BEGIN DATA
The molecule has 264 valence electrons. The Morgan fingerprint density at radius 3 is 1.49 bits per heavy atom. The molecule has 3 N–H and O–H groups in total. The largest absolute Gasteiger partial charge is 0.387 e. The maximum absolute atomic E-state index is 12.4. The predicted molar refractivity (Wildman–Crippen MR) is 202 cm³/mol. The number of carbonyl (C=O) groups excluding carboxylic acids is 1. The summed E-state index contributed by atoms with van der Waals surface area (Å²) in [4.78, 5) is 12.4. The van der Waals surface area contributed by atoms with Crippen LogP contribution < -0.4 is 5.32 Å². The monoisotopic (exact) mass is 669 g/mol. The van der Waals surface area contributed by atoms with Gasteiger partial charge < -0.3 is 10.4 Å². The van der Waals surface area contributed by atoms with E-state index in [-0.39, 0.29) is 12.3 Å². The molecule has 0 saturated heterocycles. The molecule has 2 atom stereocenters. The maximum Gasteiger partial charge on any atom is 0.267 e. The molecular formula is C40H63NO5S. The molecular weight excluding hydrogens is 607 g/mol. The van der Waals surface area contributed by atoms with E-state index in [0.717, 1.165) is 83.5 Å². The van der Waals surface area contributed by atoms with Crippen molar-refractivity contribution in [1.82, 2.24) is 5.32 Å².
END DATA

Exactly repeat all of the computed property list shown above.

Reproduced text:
The molecule has 264 valence electrons. The Morgan fingerprint density at radius 3 is 1.49 bits per heavy atom. The molecule has 3 N–H and O–H groups in total. The largest absolute Gasteiger partial charge is 0.387 e. The maximum absolute atomic E-state index is 12.4. The predicted molar refractivity (Wildman–Crippen MR) is 202 cm³/mol. The number of carbonyl (C=O) groups excluding carboxylic acids is 1. The summed E-state index contributed by atoms with van der Waals surface area (Å²) in [4.78, 5) is 12.4. The van der Waals surface area contributed by atoms with Crippen LogP contribution < -0.4 is 5.32 Å². The monoisotopic (exact) mass is 669 g/mol. The van der Waals surface area contributed by atoms with Gasteiger partial charge < -0.3 is 10.4 Å². The van der Waals surface area contributed by atoms with E-state index in [-0.39, 0.29) is 12.3 Å². The molecule has 0 saturated heterocycles. The molecule has 2 atom stereocenters. The maximum Gasteiger partial charge on any atom is 0.267 e. The molecular formula is C40H63NO5S. The molecular weight excluding hydrogens is 607 g/mol. The van der Waals surface area contributed by atoms with E-state index in [0.717, 1.165) is 83.5 Å². The van der Waals surface area contributed by atoms with Crippen molar-refractivity contribution in [1.82, 2.24) is 5.32 Å².